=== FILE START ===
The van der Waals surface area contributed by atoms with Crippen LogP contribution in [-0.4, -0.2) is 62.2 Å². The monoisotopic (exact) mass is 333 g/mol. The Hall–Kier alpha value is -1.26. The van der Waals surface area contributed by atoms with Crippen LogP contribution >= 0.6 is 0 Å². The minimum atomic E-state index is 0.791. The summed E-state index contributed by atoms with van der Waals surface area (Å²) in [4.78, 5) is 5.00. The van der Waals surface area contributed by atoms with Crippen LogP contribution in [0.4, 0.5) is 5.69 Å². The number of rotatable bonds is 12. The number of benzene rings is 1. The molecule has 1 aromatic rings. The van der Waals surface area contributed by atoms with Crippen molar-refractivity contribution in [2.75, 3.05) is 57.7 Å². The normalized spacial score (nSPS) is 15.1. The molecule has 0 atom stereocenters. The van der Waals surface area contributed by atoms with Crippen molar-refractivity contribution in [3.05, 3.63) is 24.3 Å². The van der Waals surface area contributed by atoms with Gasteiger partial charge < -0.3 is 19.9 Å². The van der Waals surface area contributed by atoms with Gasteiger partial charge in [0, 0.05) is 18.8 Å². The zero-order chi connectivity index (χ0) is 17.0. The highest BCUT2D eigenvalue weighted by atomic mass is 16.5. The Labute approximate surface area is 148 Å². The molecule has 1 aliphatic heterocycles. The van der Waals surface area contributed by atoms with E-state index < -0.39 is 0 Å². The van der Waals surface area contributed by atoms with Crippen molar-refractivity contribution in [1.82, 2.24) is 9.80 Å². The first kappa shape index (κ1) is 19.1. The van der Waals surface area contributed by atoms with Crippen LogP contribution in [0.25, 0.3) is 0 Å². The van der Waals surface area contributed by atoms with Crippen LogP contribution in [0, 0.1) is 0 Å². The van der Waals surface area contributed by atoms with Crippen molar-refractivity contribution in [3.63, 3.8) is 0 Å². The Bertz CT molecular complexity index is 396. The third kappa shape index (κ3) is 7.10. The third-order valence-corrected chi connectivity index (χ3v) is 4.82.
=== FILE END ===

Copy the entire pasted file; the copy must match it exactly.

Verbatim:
The van der Waals surface area contributed by atoms with Crippen LogP contribution in [-0.4, -0.2) is 62.2 Å². The monoisotopic (exact) mass is 333 g/mol. The Hall–Kier alpha value is -1.26. The van der Waals surface area contributed by atoms with Crippen LogP contribution >= 0.6 is 0 Å². The minimum atomic E-state index is 0.791. The summed E-state index contributed by atoms with van der Waals surface area (Å²) in [4.78, 5) is 5.00. The van der Waals surface area contributed by atoms with Crippen LogP contribution in [0.4, 0.5) is 5.69 Å². The number of rotatable bonds is 12. The number of benzene rings is 1. The molecule has 1 aromatic rings. The van der Waals surface area contributed by atoms with Crippen molar-refractivity contribution in [2.75, 3.05) is 57.7 Å². The normalized spacial score (nSPS) is 15.1. The molecule has 0 atom stereocenters. The van der Waals surface area contributed by atoms with Crippen molar-refractivity contribution in [3.05, 3.63) is 24.3 Å². The van der Waals surface area contributed by atoms with Gasteiger partial charge < -0.3 is 19.9 Å². The van der Waals surface area contributed by atoms with Gasteiger partial charge in [0, 0.05) is 18.8 Å². The zero-order chi connectivity index (χ0) is 17.0. The highest BCUT2D eigenvalue weighted by atomic mass is 16.5. The Labute approximate surface area is 148 Å². The molecule has 1 aliphatic heterocycles. The van der Waals surface area contributed by atoms with E-state index < -0.39 is 0 Å². The van der Waals surface area contributed by atoms with Crippen molar-refractivity contribution in [1.82, 2.24) is 9.80 Å². The first kappa shape index (κ1) is 19.1. The van der Waals surface area contributed by atoms with Crippen LogP contribution in [0.25, 0.3) is 0 Å². The van der Waals surface area contributed by atoms with Crippen LogP contribution in [0, 0.1) is 0 Å². The van der Waals surface area contributed by atoms with Crippen molar-refractivity contribution in [3.63, 3.8) is 0 Å². The Bertz CT molecular complexity index is 396. The third kappa shape index (κ3) is 7.10. The third-order valence-corrected chi connectivity index (χ3v) is 4.82.